When a movie or TV show is set in New York City—and if the people making it are savvy—real estate becomes part of the story itself. In Reel Estate, we look at some of the more memorable domiciles to grace the screen.
Need extra proof that the truth is always, always stranger than fiction? Look no further than HBO's forthcoming six-part documentary on Robert Durst, the estranged, scandal-plagued son of one of New York's most prominent real estate dynasties. In fact, his story's so strange it's already a feature film: 2010's All Good Things, starring Ryan Gosling as David Marks, a lightly fictionalized version of Durst.
While the Durst clan threatened to sue the filmmakers for misrepresentation, the man himself told the New York Times that he liked the movie, admitting that "parts made me cry," though Gosling was "not as good as the real thing." (We won't touch that one.) The narrative follows Durst's marriage to his first wife, Kathie (Kirsten Dunst, re-named "Katie" for the movie), as well as her eventual disappearance, the execution-style murder of one of his friends (Durst is a suspect in both), and his later murder of a Texas neighbor, of which he was acquitted on the grounds of self-defense.
For a movie that revolves around the world of real estate, we don't see much of the actual homes, as many of the shots are too claustrophobic for us to actually see the splendor we assume Marks lives in. After a blissful few years running a health food store in Vermont, David is pressured by his father to move to Manhattan and join the family business. He and Katie move into their primary residence, a sprawling, seemingly pre-war Upper West Side penthouse, of which we see snippets:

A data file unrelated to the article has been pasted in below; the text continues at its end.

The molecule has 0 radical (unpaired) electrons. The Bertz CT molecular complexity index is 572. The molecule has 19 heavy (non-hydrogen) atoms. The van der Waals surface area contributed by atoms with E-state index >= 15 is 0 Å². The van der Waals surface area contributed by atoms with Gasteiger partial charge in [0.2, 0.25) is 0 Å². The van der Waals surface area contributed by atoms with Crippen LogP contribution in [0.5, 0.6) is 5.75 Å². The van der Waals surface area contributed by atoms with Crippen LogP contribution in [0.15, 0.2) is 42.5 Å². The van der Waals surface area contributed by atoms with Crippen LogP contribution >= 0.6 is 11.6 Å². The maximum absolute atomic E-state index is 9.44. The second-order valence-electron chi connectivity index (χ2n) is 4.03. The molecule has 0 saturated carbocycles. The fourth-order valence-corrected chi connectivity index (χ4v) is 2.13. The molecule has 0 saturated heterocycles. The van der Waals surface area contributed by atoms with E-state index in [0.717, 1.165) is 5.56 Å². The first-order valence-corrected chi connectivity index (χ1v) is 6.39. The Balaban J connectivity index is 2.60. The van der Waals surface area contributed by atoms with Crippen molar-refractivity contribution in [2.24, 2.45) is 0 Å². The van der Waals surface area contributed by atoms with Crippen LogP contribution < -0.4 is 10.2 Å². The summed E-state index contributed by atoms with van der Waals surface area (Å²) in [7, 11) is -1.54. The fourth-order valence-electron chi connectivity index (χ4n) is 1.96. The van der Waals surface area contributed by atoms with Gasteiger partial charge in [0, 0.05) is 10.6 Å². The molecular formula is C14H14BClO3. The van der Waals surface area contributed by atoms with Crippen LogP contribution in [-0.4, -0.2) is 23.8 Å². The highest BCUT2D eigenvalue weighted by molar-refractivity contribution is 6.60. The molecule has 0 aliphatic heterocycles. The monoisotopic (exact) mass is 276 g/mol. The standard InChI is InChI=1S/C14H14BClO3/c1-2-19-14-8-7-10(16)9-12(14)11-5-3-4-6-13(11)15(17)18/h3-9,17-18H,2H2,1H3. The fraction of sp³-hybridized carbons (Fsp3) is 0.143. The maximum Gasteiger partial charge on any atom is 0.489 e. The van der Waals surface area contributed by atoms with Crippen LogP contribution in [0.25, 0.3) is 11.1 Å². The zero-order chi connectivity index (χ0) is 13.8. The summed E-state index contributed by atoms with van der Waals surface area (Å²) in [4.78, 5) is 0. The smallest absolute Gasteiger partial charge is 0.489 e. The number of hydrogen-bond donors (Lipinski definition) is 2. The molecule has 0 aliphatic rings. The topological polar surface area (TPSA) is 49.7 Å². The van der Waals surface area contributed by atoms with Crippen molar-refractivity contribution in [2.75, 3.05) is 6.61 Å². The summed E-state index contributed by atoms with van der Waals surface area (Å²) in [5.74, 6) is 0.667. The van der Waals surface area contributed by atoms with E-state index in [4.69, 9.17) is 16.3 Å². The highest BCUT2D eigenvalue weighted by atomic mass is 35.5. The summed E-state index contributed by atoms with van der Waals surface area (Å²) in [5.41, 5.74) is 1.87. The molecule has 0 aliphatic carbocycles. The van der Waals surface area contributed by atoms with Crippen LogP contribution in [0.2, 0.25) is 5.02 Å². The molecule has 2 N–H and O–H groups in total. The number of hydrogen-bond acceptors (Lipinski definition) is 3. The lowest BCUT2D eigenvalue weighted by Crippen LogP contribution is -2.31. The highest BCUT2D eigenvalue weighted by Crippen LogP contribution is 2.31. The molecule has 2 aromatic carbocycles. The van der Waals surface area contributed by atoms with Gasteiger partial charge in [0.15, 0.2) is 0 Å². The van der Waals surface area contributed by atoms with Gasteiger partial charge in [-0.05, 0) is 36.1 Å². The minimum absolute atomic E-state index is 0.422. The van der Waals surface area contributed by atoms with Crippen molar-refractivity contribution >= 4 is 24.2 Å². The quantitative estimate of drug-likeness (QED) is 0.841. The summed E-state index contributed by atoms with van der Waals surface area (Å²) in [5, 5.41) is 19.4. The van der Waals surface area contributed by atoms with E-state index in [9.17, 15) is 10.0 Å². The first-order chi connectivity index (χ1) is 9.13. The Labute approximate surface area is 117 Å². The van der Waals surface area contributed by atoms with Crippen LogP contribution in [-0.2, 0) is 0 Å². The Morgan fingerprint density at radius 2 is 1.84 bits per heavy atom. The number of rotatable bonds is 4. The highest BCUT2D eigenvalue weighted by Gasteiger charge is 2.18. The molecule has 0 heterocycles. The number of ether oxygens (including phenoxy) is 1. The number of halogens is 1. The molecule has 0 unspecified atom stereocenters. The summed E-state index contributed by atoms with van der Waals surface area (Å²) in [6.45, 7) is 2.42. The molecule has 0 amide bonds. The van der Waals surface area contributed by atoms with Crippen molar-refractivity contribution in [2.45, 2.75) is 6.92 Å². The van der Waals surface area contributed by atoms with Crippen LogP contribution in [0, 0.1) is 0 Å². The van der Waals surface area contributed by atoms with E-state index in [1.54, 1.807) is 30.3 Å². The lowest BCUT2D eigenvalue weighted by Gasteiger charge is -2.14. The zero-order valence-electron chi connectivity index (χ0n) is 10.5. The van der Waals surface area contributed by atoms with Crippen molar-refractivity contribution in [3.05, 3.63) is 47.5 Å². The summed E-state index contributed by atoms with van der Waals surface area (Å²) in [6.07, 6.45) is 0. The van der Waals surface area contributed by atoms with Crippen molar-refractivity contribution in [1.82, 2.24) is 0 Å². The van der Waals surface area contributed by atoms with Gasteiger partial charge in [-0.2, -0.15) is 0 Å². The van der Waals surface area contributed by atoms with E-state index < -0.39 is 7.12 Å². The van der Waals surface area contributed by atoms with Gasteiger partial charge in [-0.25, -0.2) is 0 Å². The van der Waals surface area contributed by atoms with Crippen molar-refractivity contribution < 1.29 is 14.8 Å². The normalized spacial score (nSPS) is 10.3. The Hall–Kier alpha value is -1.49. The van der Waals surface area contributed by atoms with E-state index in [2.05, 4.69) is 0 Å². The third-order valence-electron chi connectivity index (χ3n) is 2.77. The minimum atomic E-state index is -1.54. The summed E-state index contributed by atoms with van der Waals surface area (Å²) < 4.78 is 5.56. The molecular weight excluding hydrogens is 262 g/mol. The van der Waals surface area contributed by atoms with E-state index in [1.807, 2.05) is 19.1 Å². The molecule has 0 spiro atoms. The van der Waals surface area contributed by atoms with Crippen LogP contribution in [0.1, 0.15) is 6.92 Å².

A shot of Katie catching a cab outside the building was filmed at Riverside and West 93rd, notes On The Set of New York, meaning that it was likely inspired by Kathie and Robert's actual penthouse at 37 Riverside (between 75th and 76th), where they lived until Kathie's disappearance in 1982. The old-school high ceilings are missing, but the massive windows opening out onto a balcony look similar to the setup in the movie:
The real-life apartment has a bizarre story in its own right, inspiring a New York Times profile in 2011. About a year after his wife's disappearance, Durst moved out under pressure from the co-op board. Another resident, Joel S. Goor, scooped up the place, which was mid-renovation, and started doing work of his own. In the midst of a divorce, Goor sold it off for $2.75 million in 2005 to Roberta and Champa Weinreb, the Times reports. The couple had their own renovations in mind, but after a long, long back-and-forth, ended up suing the board—and several individual board members—in 2011 for allegedly unnecessarily blocking their plans (and costing them piles of money in the process). The case set an important precedent, as a judge ruled in 2012 that the board—but not its individual members—could potentially be held liable for damages of this nature.
In any case, records indicate that another couple bought the place for $2.07 million back in June, nearly $700,000 less than it had gone for nearly a decade ago. It would seem, then, that a failed renovation and a notoriously fussy co-op board do a lot more to damage an apartment's values than a potentially sinister back story.
And as for Durst? He's been living in Texas, but is still an active investor in New York real estate, and has spent the past few years snapping up rental properties in Williamsburg, Cobble Hill, and Harlem. In other words, he's a landlord.